The Employment Tribunal has heard another case involving an employee’s use of a social networking websites which resulted in dismissal. The matter of Preece v J D Wetherspoon plc concerned a pub manager working for Wetherspoons at the Ferry Boat Pub in Cheshire. Her contract of employment clearly set out that she could be dismissed for gross misconduct and that failure to comply with the company’s email, internet and intranet policy would amount to gross misconduct.
On one occasion, Miss Preece was subjected to prolonged verbal abuse by a group of customers as a result Miss Preece asked a number of them to leave the premises. Later in the day Miss Preece received abusive phone calls from those she had asked to leave. Miss Preece reacted to this by posting an offensive retort to the abusive customers using their names on her Facebook page (whilst still on her shift).
One of the abusive customers made a complaint to JD Wetherspoon plc about Miss Preece a number of weeks later stating that the ‘offensive comments’ on the Facebook posting were ‘very public’. Miss Preece admitted that she had acted in contravention of the internet policy but claimed that she believed her posts could only be read by up to 50 close friends rather than all of her 646 Facebook contacts. At a disciplinary meeting the complaints against Miss Preece were upheld and she was dismissed for gross misconduct for having failed to comply with the email and internet policy and specifically posting comments which were considered to lower the reputation of the Company. An internal appeal against her dismissal was rejected and Miss Preece was dismissed.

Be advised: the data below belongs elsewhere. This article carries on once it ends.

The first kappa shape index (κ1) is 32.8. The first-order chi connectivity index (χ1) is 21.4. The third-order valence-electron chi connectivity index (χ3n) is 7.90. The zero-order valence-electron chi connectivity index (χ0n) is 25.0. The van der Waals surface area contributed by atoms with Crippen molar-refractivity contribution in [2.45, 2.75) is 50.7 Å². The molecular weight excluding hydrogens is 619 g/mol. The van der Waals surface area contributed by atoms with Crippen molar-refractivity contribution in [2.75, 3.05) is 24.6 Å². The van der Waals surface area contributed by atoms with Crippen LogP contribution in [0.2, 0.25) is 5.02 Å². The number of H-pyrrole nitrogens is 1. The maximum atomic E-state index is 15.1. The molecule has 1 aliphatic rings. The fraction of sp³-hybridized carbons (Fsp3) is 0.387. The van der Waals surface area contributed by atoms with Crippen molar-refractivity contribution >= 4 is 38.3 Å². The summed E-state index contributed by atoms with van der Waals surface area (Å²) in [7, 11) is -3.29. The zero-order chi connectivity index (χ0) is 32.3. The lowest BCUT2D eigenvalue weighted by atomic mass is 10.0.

A claim for unfair dismissal was brought by Miss Preece but this was unsuccessful on the basis that Wetherspoon’s decision to dismiss her was within the band of reasonable responses available to her employers. She had entered into a Facebook discussion open to many, whilst on shift, and had made offensive and abusive remarks about identifiable customers. This action was in direct contravention of the email and internet policy and whilst Miss Preece had a right to freedom of expression under Article 10 European Convention on Human Rights this had to be balanced against Wetherspoon’s right to protect its reputation.
This case is a reminder of how important it is that there are clear guidelines for employees as to the use of social media whilst at work, one key means being a well drafted and comprehensive social media and internet policy. Please contact Lawspeed on 01273 236236 should you wish to discuss you company’s social media policy.